The following is an example of just one small exercise I use to get students to focus on the present moment, and that they find very illuminating and fun.  At the beginning of each semester, I ask my Freshman Writing students to scroll through their texting history and estimate how many texts they send in a day.  In some cases, they couldn’t even estimate how many, as it was well into the hundreds.  I then ask them to write down who they texted most. Usually it was about 5-10 of the same people, all day long (mostly parents and girlfriend/boyfriend). Then I ask to them to look at their texts. What was the most common topic, or exchange? Surprisingly, they were very mundane texts, saying little. Most students couldn’t even recall what they texted to each other. It was a form of communication that existed just to establish or reinforce a connection, but it communicated very little. This exercise was very illuminating to my students, because it showed them how much time and energy they put into a practice they had never stopped to question. It also gave them the chance to do a piece of reflective writing about something that was entirely relevant to their lives.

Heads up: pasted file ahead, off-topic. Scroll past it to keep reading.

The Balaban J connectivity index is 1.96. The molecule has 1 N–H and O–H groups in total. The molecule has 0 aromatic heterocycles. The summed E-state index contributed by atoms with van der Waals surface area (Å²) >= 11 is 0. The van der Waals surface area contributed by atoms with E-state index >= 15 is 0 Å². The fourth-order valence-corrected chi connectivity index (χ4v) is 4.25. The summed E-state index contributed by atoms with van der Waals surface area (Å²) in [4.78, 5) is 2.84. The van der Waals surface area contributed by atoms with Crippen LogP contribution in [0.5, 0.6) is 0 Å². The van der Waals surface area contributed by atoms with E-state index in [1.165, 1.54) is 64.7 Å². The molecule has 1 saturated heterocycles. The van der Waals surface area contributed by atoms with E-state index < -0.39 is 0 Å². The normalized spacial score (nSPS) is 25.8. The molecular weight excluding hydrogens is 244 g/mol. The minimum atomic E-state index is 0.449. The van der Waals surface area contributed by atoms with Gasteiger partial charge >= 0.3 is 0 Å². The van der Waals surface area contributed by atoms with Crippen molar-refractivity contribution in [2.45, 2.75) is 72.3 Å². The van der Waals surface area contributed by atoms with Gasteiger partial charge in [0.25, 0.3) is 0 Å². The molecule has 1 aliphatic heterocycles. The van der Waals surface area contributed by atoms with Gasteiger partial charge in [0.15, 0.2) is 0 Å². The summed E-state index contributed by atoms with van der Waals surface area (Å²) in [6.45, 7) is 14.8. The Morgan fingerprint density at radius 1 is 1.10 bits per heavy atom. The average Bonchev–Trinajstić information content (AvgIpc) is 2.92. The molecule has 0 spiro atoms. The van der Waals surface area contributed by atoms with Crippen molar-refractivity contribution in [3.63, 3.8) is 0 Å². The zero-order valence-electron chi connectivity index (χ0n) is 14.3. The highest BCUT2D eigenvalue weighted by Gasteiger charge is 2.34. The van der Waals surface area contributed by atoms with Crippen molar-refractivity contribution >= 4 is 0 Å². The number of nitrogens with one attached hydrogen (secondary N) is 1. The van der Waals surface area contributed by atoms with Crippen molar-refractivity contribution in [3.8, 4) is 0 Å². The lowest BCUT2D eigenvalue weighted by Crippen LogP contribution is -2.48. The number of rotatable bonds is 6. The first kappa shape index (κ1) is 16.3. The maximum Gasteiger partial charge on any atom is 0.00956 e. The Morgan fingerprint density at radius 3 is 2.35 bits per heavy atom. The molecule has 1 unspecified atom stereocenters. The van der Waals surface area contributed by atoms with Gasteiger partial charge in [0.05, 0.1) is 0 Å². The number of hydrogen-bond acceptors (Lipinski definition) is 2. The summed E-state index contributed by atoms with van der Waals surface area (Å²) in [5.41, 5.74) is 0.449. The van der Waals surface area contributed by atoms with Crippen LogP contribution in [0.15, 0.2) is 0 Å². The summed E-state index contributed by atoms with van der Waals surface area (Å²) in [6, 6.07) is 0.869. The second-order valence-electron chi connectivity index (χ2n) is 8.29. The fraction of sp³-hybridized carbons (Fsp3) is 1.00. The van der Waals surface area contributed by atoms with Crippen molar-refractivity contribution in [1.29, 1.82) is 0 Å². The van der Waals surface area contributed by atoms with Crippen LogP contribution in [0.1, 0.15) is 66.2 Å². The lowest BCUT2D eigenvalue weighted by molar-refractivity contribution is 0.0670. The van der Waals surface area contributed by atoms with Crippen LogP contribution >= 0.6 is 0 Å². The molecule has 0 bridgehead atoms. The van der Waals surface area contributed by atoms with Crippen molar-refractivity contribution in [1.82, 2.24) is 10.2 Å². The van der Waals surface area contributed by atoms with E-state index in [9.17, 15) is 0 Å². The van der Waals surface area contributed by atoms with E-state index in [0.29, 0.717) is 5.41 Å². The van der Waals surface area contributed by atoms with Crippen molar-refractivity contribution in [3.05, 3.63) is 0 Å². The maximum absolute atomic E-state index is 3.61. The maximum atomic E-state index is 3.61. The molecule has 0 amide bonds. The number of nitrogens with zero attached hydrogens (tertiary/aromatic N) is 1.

Hopefully this brief letter will generate some curiosity about the contemplative pedagogy movement, and readers will reach out to me or my colleagues to ask questions or get involved at their own institutions. The exercise I shared above is one of hundreds of ways that educators can introduce more mindful instruction in their classrooms, but the first step is generally adopting a contemplative practice of our own.  Our 5th Annual University Teaching and Learning Showcase on Friday, May 2, 2014  will feature keynote speaker Dr. Daniel Barbezat, arguably the most popular and well-known “face” of contemplative pedagogy in higher education.

Below are some key articles in this field that will inspire and provide more knowledge about this growing pedagogy. Thank you to the Creative Research Center, as always, for being interested in the work of the Research Academy, and for asking the right questions.

— Julie Dalley   dalleyj@mail.montclair.edu  — Assistant Director, Research Academy for University Learning

Select Bibliography 

Barbezat, Daniel and Mirabai Bush. Contemplative Practices in Higher Education: Powerful Methods to Transform Teaching and Learning. San Francisco: Jossey-Bass, 2013. Print.